Art

“Warranted Non-Compliance” At Lazy Susan Gallery

Mikhail Sokovikov and Jason Wall of Mint&Serf along with Christopher Johnson present new works on paper.

“Warranted Non-Compliance” At Lazy Susan Gallery
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It’s difficult, perhaps inadvisable even, to talk about the Mikhail Sokovikov, Jason Wall, and Christopher Johnson show at Lazy Susan without talking about Mint&Serf, the art duo that comprises Sokovikov and Wall and with which Johnson is closely associated. The artists themselves aren’t calling it a Mint&Serf show; although, when I ask Wall about it, he concedes that “it’s mentioned.” And I think that’s about nails the appropriate extent to which Mint&Serf should come into play. For one thing, it’s helpful to acknowledge the Mint&Serf art team, as it adds a fascinating contextual angle to the striking difference in technique and perhaps even aesthetics on display at the show. As Sokovikov himself puts it, “All three of us come from a completely different perspective in our own work and our execution is completely different. It’s an interesting diversity.”

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We were just going at these canvases and exploding. - Jason Wall
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The art coming out of the Mint&Serf studio on Duane and Broadway is, ironically enough, quintessentially non-Tribeca art. At least not the Tribeca of Locanda Verde and The Balloon Saloon. Rather, it’s graffiti-inspired art that hovers just above street level. Wall describes the Mint&Serf studio practice as a way of contextualizing his own work for “Warranted Non-Compliance”: “I needed structure. All the work prior to it was chaotic. It was like being on the street. We were just going at these canvases and exploding. It was too much. Going sober incurred so much anxiety that I need structure and rigidity.” The resulting works communicate a serene, simplicity that seems to be as much about the visual creation, as it is about the traces of the artist’s process that are purposefully left present via their graph paper medium. Consistent with both the move to sobriety and the feeling of calmness is the evocation of water with an emphasis on wave-like fluctuations, which brings to mind the most calming aspect of water: it’s sound. Interestingly, though, when I was talking to Wall, he referred to the subject matter not as water but as “hydrating,” and, indeed, there is something unmistakably soul replenishing about these pieces.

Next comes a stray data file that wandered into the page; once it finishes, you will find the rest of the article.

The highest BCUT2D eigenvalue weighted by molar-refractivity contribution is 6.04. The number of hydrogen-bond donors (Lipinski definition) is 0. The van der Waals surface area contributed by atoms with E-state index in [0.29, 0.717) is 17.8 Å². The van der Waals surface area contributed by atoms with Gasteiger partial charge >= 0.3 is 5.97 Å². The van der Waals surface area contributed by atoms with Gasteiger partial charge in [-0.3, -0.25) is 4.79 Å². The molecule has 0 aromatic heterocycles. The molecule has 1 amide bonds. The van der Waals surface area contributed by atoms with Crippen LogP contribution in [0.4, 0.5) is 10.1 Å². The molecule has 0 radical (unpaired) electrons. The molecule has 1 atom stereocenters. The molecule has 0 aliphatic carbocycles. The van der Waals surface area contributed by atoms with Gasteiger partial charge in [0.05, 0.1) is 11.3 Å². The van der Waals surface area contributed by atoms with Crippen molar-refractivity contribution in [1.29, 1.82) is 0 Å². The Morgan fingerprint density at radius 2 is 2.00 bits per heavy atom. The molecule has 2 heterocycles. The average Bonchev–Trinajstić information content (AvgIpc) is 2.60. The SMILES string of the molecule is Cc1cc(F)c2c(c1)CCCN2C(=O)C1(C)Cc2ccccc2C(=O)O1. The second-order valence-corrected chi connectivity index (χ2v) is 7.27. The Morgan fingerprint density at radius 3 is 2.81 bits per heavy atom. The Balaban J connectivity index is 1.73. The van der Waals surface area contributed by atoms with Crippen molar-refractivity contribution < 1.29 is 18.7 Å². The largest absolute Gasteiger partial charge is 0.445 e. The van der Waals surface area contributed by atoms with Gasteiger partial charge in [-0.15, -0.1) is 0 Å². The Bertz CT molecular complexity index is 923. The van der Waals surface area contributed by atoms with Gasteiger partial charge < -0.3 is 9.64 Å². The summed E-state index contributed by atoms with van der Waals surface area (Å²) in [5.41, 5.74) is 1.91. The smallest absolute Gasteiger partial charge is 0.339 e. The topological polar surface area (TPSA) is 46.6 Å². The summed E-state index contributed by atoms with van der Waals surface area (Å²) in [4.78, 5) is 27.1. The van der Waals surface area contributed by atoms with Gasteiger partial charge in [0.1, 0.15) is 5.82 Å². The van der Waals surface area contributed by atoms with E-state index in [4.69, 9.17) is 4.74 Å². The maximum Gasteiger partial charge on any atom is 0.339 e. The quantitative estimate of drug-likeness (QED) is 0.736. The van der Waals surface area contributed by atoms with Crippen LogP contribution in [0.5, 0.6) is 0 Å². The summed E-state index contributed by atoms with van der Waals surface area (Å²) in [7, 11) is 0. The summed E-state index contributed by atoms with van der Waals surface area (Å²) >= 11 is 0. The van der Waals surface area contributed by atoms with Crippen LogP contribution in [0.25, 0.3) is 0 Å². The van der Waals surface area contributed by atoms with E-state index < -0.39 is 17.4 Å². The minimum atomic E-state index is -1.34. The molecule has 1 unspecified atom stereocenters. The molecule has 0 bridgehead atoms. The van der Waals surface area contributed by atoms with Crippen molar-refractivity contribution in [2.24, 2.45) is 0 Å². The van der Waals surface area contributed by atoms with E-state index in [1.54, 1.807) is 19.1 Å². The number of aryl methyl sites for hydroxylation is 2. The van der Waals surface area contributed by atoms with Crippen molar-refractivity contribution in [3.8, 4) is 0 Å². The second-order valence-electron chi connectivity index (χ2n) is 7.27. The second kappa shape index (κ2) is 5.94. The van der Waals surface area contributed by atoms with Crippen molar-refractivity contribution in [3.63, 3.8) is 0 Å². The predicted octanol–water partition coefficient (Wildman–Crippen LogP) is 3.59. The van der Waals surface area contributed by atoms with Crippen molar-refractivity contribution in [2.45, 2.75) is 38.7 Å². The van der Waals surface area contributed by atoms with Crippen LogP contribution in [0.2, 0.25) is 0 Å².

If Wall’s partner Mikhail Sokovikov is exploring the soul, it’s not being done in a replenishing way in his extremely arresting and haunting prints. The print technique he uses was inspired by a trip to the Degas show at the Moma last year. The effect he achieves in the resulting portraits is reminiscent, perhaps of Goya’s Saturn Devouring his Son. The series began through studies Sokovikov’s did on late night subway rides. “I Started doing a lot charcoal drawings on trains. Really fast gestural stuff. Late at night. Really mangled people. But these are mono prints. It’s an old technique. Degas and Pissarro established it in the 19th century.” Indeed, there is something of the old masters in these works that you do not necessarily expect looking through the Mint&Serf catalog. For Sokovikov it is the level of contrast that draws him to the technique. “What I really like about working with plexiglass is you get the pure white of the paper. The contrast of the black and white are really powerful in that technique.” They are certainly powerful portraits. I ask him if they’re meant to be scary. He responds with “You tell me?” It was definitely my first impression. And if they’re not scary, they are certainly wickedly effective.

It’s tempting to imagine Sokovikov (Mint) and Wall (Serf) as contrasting forces colliding with each other, only able to produce work through the mediation of trusted peer, Christopher Johnson. Obviously, this is fiction, but it’s tempting to imagine Johnson playing this role when you consider how his work in “Warranted Non-Compliance” resolves the contrast between Sokovikov and Wall. Johnson’s works on paper have the charcoal-inspired feel of Sokovikov’s prints along with Sokovikov’s attention to manner in the strokes, and they seem purposely unconcerned with the type of meditative precision that Wall engages in. And yet the color palette, the exploration of abstraction, and the feeling of water all recall Wall’s works.

Just as Wall invoked “explosion” to describe the Mint&Serf process, it’s fascinating to see what happens when Mint&Serf itself explodes into 3 very distinct fragments. If you are on Henry Street, the show is definitely worth checking out. And if you are not on Henry Street, you might consider why you aren’t, as it’s a little strip of the Lower East Side “as it once was” that is currently brimming with art galleries with an eye to “what is coming next.”

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